Sam sighed, sounding just as frustrated as Dean felt. “Poker?” he said, taking a deck of cards out of his bag.
“Sure,” said Dean, and they sat cross-legged on the bed to play, using bullets for chips.
Dean woke with the sun. He saw Sam asleep in one bed, but the other bed was empty. Dean dressed hastily and went down to the main room of the pub. Joanna Harvelle, her shining hair tied back from her face, was building the morning fire, but stopped when she saw him. “My mother is making breakfast,” she said, hands twisting together nervously.
“Thanks,” Dean said. “Have you seen my father? His bed hasn’t been slept in.”
“I haven’t. I could ask Ash if he bedded down his horse last night.” She paused. “Your animals are beautiful.”
“Thanks,” Dean said again and returned her tiny smile. Girls tended to like hunters, even hunters in training, but Dean had found that while he enjoyed when they smiled and flirted with him, they tended to want more than just a smile. Sam was young enough not to have these concerns yet, but Dean was almost a man, and he knew his father was starting to wonder why he hadn’t brought a single sweetheart to meet the family. “I’ll find Ash. You’re busy.” He ducked out of the pub — these old building were made for shorter men — and found the stables.
Ash had not seen his father since the night before and wanted to talk to Dean about how to become a hunter. He was disappointed when Dean said the training started in childhood and that he was still an apprentice.
Dean went back into the pub and found Sam at a table, a book propped open in front of him as he ate porridge and toast. Dean didn’t disturb him since he was studying and just sat opposite him at the table. He thanked Mrs. Harvelle for the food when she brought his breakfast out.
“No sign of Father,” he said when Sam finally closed the book and put it aside. “We should go out to the manor and have a look.”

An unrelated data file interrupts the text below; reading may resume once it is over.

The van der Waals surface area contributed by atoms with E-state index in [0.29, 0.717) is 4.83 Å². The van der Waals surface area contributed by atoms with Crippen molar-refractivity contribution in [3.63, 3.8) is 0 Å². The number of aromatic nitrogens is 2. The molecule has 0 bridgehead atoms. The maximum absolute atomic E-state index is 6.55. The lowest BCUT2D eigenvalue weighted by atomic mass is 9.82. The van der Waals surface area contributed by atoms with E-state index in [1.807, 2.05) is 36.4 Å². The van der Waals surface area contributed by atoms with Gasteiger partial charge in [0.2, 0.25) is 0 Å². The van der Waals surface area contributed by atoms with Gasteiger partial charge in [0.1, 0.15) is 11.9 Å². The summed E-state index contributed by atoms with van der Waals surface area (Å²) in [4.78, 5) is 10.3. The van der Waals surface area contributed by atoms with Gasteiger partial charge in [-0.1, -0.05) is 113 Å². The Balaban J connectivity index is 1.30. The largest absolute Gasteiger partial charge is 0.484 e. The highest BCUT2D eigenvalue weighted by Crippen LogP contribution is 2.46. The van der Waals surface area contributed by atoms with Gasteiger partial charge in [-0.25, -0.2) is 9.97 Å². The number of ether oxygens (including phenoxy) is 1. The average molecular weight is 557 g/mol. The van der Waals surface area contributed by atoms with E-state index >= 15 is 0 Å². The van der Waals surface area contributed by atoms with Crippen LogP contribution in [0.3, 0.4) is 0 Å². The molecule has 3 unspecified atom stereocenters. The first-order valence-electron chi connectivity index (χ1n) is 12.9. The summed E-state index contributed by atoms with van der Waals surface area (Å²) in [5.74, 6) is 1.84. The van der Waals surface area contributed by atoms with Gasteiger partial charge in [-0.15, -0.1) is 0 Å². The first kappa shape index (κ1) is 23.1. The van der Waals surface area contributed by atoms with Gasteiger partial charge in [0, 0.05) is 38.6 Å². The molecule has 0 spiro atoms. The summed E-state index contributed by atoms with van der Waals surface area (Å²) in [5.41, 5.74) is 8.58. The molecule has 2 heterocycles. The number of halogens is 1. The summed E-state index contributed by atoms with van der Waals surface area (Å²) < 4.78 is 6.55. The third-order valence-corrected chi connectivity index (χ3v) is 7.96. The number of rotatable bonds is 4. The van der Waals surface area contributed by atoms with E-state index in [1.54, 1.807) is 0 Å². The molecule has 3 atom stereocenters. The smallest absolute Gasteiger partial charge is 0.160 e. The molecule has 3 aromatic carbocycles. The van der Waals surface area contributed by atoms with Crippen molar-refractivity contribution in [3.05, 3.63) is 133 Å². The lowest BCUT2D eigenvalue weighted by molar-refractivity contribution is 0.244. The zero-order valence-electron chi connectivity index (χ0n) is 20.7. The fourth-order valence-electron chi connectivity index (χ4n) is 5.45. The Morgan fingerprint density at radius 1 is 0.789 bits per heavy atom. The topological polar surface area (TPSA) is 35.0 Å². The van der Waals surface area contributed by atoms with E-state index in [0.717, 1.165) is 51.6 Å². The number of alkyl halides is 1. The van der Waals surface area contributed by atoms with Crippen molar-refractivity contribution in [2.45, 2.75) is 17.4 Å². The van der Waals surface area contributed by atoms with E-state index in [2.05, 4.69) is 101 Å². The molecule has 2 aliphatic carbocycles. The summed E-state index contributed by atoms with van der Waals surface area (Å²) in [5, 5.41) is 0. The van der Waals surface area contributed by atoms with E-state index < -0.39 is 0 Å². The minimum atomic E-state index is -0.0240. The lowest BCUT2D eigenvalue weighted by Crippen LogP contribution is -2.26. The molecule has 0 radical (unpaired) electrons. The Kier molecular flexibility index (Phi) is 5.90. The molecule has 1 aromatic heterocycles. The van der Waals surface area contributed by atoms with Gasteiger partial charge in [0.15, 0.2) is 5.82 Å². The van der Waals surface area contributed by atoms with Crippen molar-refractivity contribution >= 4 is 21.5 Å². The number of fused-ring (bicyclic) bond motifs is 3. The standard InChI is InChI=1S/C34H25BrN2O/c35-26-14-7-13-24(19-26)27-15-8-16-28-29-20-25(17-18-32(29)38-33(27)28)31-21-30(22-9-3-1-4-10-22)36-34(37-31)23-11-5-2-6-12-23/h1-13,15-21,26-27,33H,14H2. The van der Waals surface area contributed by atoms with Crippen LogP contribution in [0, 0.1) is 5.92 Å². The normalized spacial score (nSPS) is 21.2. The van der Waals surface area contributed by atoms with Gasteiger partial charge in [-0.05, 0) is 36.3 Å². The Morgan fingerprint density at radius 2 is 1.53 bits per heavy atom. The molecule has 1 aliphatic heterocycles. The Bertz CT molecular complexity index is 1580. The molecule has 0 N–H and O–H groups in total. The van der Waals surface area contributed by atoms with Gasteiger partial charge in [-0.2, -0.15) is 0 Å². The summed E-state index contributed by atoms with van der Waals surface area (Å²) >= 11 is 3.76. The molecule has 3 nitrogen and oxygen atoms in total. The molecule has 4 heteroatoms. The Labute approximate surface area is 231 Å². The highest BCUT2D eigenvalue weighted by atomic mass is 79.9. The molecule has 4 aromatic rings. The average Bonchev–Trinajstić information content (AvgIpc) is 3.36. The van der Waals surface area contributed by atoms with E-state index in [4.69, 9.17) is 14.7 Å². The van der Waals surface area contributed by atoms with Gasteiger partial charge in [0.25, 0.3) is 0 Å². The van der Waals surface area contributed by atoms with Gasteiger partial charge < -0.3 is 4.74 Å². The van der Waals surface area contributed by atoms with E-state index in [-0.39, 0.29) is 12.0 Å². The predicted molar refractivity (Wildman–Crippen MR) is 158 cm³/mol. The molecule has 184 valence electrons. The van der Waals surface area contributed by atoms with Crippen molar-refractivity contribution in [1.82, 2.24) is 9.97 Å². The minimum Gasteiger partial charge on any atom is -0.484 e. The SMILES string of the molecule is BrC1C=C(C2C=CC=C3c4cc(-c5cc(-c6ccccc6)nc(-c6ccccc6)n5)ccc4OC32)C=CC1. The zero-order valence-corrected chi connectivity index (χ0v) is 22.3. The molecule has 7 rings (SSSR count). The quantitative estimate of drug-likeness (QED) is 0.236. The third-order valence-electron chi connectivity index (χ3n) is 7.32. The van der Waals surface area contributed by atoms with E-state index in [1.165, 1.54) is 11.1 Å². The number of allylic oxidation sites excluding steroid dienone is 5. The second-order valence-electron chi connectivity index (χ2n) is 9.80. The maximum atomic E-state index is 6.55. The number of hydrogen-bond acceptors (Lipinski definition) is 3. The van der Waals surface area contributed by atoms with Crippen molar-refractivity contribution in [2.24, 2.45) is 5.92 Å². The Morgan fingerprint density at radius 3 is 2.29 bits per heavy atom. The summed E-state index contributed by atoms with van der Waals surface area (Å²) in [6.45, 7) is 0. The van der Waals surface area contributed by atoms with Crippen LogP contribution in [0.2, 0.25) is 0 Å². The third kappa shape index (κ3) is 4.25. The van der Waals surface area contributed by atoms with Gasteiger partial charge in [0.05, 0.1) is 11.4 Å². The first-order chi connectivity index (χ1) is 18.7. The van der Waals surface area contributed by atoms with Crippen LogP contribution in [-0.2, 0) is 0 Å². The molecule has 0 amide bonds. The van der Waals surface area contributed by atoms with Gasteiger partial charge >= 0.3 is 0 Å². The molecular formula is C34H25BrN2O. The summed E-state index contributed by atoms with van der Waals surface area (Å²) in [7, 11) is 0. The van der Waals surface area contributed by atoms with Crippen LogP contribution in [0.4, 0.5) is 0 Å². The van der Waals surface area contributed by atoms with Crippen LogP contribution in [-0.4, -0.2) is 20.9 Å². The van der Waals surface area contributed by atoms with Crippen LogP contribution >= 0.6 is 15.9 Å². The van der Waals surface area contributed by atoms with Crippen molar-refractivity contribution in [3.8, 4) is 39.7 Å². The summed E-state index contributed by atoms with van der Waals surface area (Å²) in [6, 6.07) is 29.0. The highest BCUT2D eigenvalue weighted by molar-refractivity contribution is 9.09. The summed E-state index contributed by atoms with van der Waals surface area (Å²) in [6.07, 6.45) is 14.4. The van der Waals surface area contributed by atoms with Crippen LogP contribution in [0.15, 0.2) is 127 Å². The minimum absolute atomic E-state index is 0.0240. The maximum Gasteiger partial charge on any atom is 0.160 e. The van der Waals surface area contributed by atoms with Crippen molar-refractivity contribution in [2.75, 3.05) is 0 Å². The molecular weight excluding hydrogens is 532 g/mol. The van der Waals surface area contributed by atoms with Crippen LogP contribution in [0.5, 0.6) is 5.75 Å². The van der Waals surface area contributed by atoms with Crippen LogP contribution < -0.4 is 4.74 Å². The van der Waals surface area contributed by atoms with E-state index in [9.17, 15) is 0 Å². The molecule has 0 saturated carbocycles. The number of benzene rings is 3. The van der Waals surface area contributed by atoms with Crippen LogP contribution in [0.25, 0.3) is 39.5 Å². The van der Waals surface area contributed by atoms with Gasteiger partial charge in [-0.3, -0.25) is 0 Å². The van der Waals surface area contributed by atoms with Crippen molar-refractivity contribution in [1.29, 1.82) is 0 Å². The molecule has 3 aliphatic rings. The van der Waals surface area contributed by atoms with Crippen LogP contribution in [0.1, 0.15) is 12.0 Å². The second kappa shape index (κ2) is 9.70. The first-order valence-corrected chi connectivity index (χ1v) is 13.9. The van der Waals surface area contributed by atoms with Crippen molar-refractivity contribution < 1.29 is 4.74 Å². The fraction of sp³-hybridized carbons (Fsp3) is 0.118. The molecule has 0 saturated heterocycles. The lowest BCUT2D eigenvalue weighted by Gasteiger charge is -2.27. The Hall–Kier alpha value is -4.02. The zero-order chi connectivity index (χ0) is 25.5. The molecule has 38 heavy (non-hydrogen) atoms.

“Father said we should stay here,” Sam pointed out. “We’re not qualified to hunt on our own yet.”
“It won’t be hunting,” Dean said. “It’ll just be looking around.”
“And what will Father say when he comes back and finds us gone?” He looked triumphant and Dean wanted to flip a spoonful of porridge at him.
“Fine, here we stay.”
He supposed he should study, since they had the time, but he couldn’t keep his mind focused on his books. Sam tried to quiz him on exorcisms but gave up when Dean couldn’t remember past Spiritus mundi. “You’re hopeless,” Sam said and Dean said, “I’m going exploring,” and escaped.
The town would not pay the hunter’s fee if there was no evidence of a hunt, but Dean was not worried about money: John left Dean in charge of their cash in case anything happened to him while they were separated, and he knew he had more than enough to cover their bill. He was more worried about his father. If it were a simple fact-finding mission, why hadn’t he returned before sunup, as he expected?
Dean walked from the pub to the town square. He got a drink from the well and sat on the edge of the fountain for a while, to watch people come to fill their buckets or splash their faces.
It wasn’t long before Joanna Harvelle came to the well, bearing two buckets to fill for the pub, and Dean stood to help her. “Your father hasn’t returned yet,” she told him. “I’m sorry.”
“I’m not worried yet,” Dean lied, and took both the buckets to carry them back for her. It did not escape his notice that Joanna walked back a little more slowly than she’d walked to the well.
“It must be an exciting life, hunting,” she said. “Traveling all the time, meeting so many new people . . .”
“It’s all right. Sometimes I wish we could stay put for a while.”
“Doesn’t your mother miss you?”
Dean tightened his fingers on the bucket handles. “She died.”
“I’m sorry,” Joanna murmured, dropping her head. “Was it . . . recently?”
“Fourteen years,” Dean said, though he knew the exact day, the exact minute. “Sam was just a baby.”
“You must miss her very much.”
“Every day.” He followed her into the kitchen with the water and poured it into the cistern for her. It sounded full already, but he supposed if she wanted a reason to get out of the kitchen going to the well was as good a reason as any.
“Thank you for helping me,” Joanna said.
“You’re welcome,” said Dean, and they looked at each other. Dean knew, objectively, that she was pretty — and she was about his age, maybe a year or two younger — and she was the kind of girl his father wished he would court — but he didn’t know what to say to her to even start a courtship.